Three’s a Crowd 

Opinion: This year, Virginia has three choices for governor. So where's all the third-party candidate coverage?

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Many Virginia voters are frustrated and even disgusted with their choices in the 2013 gubernatorial election. Will it be the wishy-washy, political operative Democratic nominee Terry McAuliffe, or the retrograde, ultraconservative Republican Ken Cuccinelli? Talk of picking the lesser of two evils is accompanied by much shaking of heads and grumbling. I'll vote for this one if only to make sure the other one doesn't get elected.

So it goes in American politics. Elections often are presented as the choice between one Good Guy and one Bad Guy. Voters usually are led to believe only two options — Republican or Democrat — exist for any one office when a cursory inspection of the political landscape reveals this to be untrue.

Which is why American elections and the upcoming Virginia election, in particular, are so baffling. News media and the political establishment routinely dismiss third-party candidates in any race for office, and they've all but ignored the third contender in the 2013 elections: Robert Sarvis, who's running on the Libertarian platform.

You don't have to agree with libertarianism to find the meager coverage of Sarvis' campaign bizarre. He isn't a kook running a campaign from a darkened basement draped with reactionary flags, but a legitimate candidate representing a legitimate political party. He's the only candidate for governor born in Virginia. He's a graduate of Cambridge, Harvard, George Mason and New York universities, and is a successful lawyer and entrepreneur. He's a considerable contender for a state gubernatorial office — except that he's a Libertarian and so doesn't fit the narrative of a two-party race. Whether you celebrate Sarvis' philosophy or despise it, you have to wonder: Why do news reports keep referring to Virginia's two gubernatorial nominees?

Yes, it is true Sarvis lacks the campaign coffers of his opponent. And, yes, he is only polling at around 10 percent in the lead-up to the election (and news organizations tend to ignore such low results). But this merely illustrates a self-fulfilling or self-defeating set of circumstances: A candidate, even one as credentialed as Sarvis, is denied the exposure that would boost his standing and campaign war chest and therefore offer a refreshing change in our by-rote elections.

The same thing happened in the 2012 presidential elections, which featured four major third-party candidates from the Constitution, Libertarian, Green and Justice parties. These candidates may as well have been figments of the imagination, absent as they were from the mainstream stage. Though they probably wouldn't have changed the outcome of the election, their presence in the debates would have added a rich level of discourse and political philosophy to the entire debacle. But instead of hearing about Jill Stein's foreign policy positions or Gary Johnson's opposition to the war on drugs, we were treated once again to a superhero movie: The choice was between Obama and lawless anarchy, Romney and soul-crushing despotism.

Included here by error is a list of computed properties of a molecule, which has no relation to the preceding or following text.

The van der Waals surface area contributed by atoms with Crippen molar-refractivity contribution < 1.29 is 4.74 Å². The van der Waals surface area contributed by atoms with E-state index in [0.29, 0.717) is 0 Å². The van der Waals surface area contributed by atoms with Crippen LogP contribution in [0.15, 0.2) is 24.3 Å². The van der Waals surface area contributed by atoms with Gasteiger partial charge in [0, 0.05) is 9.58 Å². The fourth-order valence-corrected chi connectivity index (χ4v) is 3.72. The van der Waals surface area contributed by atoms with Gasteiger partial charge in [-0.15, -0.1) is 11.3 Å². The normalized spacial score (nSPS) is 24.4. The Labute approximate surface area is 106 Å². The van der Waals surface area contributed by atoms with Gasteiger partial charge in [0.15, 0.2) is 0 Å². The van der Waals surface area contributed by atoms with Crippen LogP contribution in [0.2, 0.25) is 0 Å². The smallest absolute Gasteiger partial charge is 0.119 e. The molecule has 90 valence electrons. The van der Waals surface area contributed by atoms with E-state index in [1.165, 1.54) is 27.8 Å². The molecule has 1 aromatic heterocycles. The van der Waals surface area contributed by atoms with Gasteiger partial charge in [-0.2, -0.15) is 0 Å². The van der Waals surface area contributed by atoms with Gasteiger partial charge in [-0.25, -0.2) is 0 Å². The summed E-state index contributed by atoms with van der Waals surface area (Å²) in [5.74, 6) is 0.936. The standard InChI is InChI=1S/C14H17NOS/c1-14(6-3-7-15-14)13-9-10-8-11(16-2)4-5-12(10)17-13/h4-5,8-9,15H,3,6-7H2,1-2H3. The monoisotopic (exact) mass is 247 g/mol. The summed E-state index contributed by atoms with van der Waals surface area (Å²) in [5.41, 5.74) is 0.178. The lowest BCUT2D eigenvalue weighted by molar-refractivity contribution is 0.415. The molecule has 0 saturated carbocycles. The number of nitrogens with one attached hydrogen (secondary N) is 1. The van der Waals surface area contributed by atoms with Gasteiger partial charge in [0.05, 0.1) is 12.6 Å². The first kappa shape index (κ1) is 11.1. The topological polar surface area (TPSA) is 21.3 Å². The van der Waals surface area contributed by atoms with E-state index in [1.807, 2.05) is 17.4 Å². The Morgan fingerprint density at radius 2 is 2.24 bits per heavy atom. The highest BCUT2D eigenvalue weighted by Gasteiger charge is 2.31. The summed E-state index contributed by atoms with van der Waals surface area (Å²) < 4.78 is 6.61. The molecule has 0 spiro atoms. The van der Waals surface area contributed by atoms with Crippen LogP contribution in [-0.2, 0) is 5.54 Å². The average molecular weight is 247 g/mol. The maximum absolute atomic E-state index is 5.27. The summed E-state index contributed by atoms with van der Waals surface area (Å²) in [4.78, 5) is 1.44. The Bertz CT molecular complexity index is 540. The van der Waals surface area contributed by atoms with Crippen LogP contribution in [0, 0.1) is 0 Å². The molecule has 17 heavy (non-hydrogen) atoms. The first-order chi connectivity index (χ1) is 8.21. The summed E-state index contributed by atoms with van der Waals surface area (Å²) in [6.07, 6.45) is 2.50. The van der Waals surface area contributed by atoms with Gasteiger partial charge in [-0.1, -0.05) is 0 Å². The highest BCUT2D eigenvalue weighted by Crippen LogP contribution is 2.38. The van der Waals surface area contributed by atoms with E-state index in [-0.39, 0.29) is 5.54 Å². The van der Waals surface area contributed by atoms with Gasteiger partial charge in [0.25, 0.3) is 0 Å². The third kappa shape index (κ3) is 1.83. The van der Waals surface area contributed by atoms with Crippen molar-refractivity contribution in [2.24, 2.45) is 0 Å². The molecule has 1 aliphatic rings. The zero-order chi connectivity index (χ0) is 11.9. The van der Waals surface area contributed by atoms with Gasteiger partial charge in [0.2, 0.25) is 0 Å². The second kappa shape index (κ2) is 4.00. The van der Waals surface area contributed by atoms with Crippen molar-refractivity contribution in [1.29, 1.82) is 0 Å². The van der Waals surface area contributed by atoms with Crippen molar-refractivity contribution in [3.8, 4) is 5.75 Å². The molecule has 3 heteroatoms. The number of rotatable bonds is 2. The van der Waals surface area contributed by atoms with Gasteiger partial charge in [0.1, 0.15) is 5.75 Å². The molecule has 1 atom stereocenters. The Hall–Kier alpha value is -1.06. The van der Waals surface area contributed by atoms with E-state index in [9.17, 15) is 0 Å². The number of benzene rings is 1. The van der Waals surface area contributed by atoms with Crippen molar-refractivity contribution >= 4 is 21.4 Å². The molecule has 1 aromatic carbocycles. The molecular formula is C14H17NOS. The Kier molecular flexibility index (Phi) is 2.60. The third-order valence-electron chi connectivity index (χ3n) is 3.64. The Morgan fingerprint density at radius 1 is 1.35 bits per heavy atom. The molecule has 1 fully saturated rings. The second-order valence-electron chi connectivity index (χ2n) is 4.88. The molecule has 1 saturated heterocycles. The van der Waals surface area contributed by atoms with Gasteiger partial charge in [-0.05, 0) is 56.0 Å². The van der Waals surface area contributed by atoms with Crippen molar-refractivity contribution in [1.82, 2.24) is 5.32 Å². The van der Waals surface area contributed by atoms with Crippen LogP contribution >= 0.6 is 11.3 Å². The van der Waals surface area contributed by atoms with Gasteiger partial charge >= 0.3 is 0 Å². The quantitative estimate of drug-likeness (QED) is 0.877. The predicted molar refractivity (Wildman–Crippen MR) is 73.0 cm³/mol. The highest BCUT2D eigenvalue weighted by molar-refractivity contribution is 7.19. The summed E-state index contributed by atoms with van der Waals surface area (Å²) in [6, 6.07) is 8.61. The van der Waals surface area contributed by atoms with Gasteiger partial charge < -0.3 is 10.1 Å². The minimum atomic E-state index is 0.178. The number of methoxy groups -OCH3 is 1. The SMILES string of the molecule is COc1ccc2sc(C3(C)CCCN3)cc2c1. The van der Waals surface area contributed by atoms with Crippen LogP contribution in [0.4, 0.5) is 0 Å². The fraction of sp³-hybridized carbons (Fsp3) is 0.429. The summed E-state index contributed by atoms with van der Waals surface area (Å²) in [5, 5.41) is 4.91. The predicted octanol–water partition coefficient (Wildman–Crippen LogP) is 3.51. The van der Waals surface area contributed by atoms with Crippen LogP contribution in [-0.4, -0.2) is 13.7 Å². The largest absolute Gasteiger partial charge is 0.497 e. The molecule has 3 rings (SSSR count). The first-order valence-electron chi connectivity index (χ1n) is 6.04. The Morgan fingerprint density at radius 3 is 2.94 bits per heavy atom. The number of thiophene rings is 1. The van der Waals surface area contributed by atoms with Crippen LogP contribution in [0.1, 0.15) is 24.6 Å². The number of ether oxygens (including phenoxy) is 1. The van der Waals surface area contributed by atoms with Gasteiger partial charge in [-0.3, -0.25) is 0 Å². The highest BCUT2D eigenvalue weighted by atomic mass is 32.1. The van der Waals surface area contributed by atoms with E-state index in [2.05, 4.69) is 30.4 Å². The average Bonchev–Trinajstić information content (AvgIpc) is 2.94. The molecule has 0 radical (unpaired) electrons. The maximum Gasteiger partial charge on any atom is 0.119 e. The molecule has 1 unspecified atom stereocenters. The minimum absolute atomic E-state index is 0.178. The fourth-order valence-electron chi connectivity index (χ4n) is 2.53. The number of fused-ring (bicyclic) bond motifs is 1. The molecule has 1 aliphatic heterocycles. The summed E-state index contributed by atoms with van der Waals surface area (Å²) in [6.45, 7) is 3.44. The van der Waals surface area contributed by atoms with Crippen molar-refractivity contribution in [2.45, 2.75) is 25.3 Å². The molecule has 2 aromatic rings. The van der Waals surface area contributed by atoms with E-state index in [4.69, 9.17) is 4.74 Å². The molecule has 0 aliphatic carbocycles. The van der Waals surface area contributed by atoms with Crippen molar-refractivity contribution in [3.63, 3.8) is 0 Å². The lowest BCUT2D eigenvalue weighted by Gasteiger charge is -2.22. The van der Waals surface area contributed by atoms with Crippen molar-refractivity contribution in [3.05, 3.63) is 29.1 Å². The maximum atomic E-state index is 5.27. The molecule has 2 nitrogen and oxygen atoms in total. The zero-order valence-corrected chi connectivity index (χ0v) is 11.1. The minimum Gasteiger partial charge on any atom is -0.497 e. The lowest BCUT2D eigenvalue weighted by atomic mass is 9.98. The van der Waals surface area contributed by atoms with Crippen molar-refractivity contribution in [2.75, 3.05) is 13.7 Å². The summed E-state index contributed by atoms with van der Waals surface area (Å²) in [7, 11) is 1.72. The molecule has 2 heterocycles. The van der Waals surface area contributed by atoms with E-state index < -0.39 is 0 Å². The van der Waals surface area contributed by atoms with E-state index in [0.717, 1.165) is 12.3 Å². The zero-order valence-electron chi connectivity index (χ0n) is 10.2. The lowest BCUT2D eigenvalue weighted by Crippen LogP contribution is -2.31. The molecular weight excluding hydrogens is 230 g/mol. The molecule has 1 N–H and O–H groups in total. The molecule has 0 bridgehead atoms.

Even those who are peripherally aware of third-party candidates remain reluctant to vote for them. Popular opinion holds that doing so will take votes away from one major candidate and give them to the other, as if casting a ballot were a pre-ordained thing to be given to either a Republican or a Democrat. Centuries of bloody struggle and tireless activism have resulted in the right to vote for all in most functioning democracies, and yet in the United States, many people have come to the conclusion that we have two choices and two choices only. 

A curious strain of defeatism runs through the modern American electorate, which seems to have resigned itself to a periodic rehashing of mind-numbing, hyper-partisan boilerplate. If the Democrats win, they'll take our guns and our life savings. If the Republicans win, they'll dissolve the federal government and force women back into the kitchen. Whether either of these characterizations is true, the vast majority of voters appear unable to conceive of any candidate outside of these categories. The most attention third-party candidates get from voters runs along the lines of, "Well, I like their policies, but they'll never win the election, so I'm not going to waste my vote." It is astonishing to consider the concept of wasting a vote, as if voting with your conscience and in line with your political inclinations ever could be wasted.

The United States has a long and terrible history of denying the vote to all but a select few individuals. There's still living memory of the time before the 19th Amendment, which gave women the vote. There are millions of people who remember just why the 24th Amendment banning the poll tax was passed. The right to vote and to elect the stewards of our political system is precious and rare in human history. To reduce that right to the choice between one Good Guy and one Bad Guy is shameful and embarrassing. We have, or should have, many choices among the candidates we elect into office. This year, Virginia has three. S


Daniel Payne is a freelance writer living and working in Richmond. He blogs at Trial of the Century, trialofthecentury.net.

Opinions expressed on the Back Page are those of the writer and not necessarily those of Style Weekly.



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